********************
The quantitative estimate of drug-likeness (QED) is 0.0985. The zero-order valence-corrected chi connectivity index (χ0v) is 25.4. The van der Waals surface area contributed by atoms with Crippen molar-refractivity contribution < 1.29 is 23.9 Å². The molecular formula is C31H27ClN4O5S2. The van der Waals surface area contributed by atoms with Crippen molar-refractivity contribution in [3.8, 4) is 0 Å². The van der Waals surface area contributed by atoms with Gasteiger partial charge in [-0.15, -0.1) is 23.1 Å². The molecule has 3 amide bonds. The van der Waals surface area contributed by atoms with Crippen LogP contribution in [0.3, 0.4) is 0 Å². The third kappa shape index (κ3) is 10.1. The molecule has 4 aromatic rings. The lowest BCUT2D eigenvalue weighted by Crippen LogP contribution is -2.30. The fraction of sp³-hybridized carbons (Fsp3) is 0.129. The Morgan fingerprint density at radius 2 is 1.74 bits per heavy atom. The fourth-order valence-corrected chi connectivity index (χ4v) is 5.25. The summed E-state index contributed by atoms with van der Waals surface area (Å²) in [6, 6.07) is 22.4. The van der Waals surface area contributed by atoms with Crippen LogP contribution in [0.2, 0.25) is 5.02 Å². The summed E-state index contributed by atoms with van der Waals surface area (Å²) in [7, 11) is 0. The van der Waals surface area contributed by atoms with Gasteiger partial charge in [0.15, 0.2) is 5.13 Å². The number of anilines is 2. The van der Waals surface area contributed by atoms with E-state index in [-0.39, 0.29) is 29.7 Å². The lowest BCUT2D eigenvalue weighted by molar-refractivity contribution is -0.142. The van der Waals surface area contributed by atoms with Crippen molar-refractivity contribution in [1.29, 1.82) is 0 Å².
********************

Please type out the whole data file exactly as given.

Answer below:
The quantitative estimate of drug-likeness (QED) is 0.0985. The zero-order valence-corrected chi connectivity index (χ0v) is 25.4. The van der Waals surface area contributed by atoms with Crippen molar-refractivity contribution < 1.29 is 23.9 Å². The molecular formula is C31H27ClN4O5S2. The van der Waals surface area contributed by atoms with Crippen molar-refractivity contribution in [3.8, 4) is 0 Å². The van der Waals surface area contributed by atoms with Gasteiger partial charge in [-0.15, -0.1) is 23.1 Å². The molecule has 3 amide bonds. The van der Waals surface area contributed by atoms with Crippen LogP contribution in [0.3, 0.4) is 0 Å². The third kappa shape index (κ3) is 10.1. The molecule has 4 aromatic rings. The lowest BCUT2D eigenvalue weighted by Crippen LogP contribution is -2.30. The fraction of sp³-hybridized carbons (Fsp3) is 0.129. The Morgan fingerprint density at radius 2 is 1.74 bits per heavy atom. The fourth-order valence-corrected chi connectivity index (χ4v) is 5.25. The summed E-state index contributed by atoms with van der Waals surface area (Å²) in [6, 6.07) is 22.4. The van der Waals surface area contributed by atoms with Crippen LogP contribution in [0.2, 0.25) is 5.02 Å². The summed E-state index contributed by atoms with van der Waals surface area (Å²) in [7, 11) is 0. The van der Waals surface area contributed by atoms with Gasteiger partial charge in [0.15, 0.2) is 5.13 Å². The number of anilines is 2. The van der Waals surface area contributed by atoms with E-state index in [-0.39, 0.29) is 29.7 Å². The lowest BCUT2D eigenvalue weighted by molar-refractivity contribution is -0.142. The van der Waals surface area contributed by atoms with Crippen molar-refractivity contribution in [1.29, 1.82) is 0 Å².